ARTHUR F. WHEREAT, M.D., F.A.C.P.
Recent interest in the relationship of carbon monoxide to the development of coronary artery disease has implicated disturbances of cellular respiration in the pathogenesis of atherosclerosis. The arterial wall is an active participant in the atherosclerotic process. Arterial fatty acid synthesis takes place in the mitochondria and is regulated by the reduced nicotinamide-adenine dinucleotide to nicotinamide-adenine dinucleotide (NADH/NAD+) ratio. Carbon monoxide and other respiratory inhibitors in our environment cause an abrupt increase in the mitochondrial NADH/NAD+ and consequently greatly stimulate lipid synthesis within the artery. It is suggested that this is the pathogenetic sequence by which carbon monoxide causes increased lipid synthesis and lesion development in the artery.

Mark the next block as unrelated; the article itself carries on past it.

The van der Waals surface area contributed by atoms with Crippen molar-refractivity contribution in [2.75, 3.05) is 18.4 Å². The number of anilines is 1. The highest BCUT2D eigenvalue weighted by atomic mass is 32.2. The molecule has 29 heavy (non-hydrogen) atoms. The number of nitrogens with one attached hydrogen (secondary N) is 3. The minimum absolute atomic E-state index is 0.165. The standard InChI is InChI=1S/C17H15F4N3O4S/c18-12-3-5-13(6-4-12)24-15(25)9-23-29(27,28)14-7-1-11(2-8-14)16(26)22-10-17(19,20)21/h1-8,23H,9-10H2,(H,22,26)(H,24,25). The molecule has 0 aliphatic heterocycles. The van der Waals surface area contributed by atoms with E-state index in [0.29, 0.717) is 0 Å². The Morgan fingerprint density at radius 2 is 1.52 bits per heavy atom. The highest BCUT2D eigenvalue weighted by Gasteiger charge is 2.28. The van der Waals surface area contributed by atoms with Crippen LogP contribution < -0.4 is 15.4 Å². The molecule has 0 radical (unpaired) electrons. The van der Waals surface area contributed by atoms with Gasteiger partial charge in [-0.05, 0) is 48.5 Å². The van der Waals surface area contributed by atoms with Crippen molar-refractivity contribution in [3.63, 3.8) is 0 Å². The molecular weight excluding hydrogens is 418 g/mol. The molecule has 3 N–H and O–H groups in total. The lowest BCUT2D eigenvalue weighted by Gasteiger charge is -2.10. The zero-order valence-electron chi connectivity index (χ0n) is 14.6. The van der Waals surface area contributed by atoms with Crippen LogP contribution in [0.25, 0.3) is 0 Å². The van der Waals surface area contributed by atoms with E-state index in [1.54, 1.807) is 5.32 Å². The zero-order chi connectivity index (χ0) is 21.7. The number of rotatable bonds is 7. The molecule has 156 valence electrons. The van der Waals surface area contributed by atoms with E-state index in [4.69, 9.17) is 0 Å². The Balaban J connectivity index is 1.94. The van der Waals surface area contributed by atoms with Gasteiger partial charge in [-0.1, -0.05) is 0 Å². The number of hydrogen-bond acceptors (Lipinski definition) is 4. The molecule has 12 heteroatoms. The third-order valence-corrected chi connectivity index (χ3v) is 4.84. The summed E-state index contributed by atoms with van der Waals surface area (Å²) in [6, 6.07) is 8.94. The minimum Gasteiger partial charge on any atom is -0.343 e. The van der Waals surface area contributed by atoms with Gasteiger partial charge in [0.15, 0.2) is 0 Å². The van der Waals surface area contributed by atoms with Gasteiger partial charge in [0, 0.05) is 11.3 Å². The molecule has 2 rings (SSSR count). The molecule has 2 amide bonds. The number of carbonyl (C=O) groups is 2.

ARTHUR F. WHEREAT. Is Atherosclerosis a Disorder of Intramitochondrial Respiration?. Ann Intern Med. 1970;73:125–127. doi: 10.7326/0003-4819-73-1-125
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Published: Ann Intern Med. 1970;73(1):125-127.
Cardiology, Coronary Heart Disease.
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